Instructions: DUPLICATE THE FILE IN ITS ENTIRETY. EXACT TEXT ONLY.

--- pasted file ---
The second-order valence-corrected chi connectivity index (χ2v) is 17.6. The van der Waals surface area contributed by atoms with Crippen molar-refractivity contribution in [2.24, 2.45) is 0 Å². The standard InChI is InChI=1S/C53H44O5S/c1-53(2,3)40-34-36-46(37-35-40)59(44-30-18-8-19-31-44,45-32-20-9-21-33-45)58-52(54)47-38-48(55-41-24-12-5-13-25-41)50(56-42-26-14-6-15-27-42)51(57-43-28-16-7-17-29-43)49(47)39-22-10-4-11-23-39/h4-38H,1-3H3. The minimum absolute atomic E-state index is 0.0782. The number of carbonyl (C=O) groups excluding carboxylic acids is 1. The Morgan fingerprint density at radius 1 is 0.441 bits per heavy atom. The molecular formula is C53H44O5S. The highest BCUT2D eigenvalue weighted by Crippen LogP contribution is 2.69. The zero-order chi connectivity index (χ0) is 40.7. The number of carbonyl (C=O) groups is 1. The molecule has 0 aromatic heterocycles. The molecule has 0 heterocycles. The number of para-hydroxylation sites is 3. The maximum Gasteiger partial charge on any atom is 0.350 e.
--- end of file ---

The second-order valence-corrected chi connectivity index (χ2v) is 17.6. The van der Waals surface area contributed by atoms with Crippen molar-refractivity contribution in [2.24, 2.45) is 0 Å². The standard InChI is InChI=1S/C53H44O5S/c1-53(2,3)40-34-36-46(37-35-40)59(44-30-18-8-19-31-44,45-32-20-9-21-33-45)58-52(54)47-38-48(55-41-24-12-5-13-25-41)50(56-42-26-14-6-15-27-42)51(57-43-28-16-7-17-29-43)49(47)39-22-10-4-11-23-39/h4-38H,1-3H3. The minimum absolute atomic E-state index is 0.0782. The number of carbonyl (C=O) groups excluding carboxylic acids is 1. The Morgan fingerprint density at radius 1 is 0.441 bits per heavy atom. The molecular formula is C53H44O5S. The highest BCUT2D eigenvalue weighted by Crippen LogP contribution is 2.69. The zero-order chi connectivity index (χ0) is 40.7. The number of carbonyl (C=O) groups is 1. The molecule has 0 aromatic heterocycles. The molecule has 0 heterocycles. The number of para-hydroxylation sites is 3. The maximum Gasteiger partial charge on any atom is 0.350 e.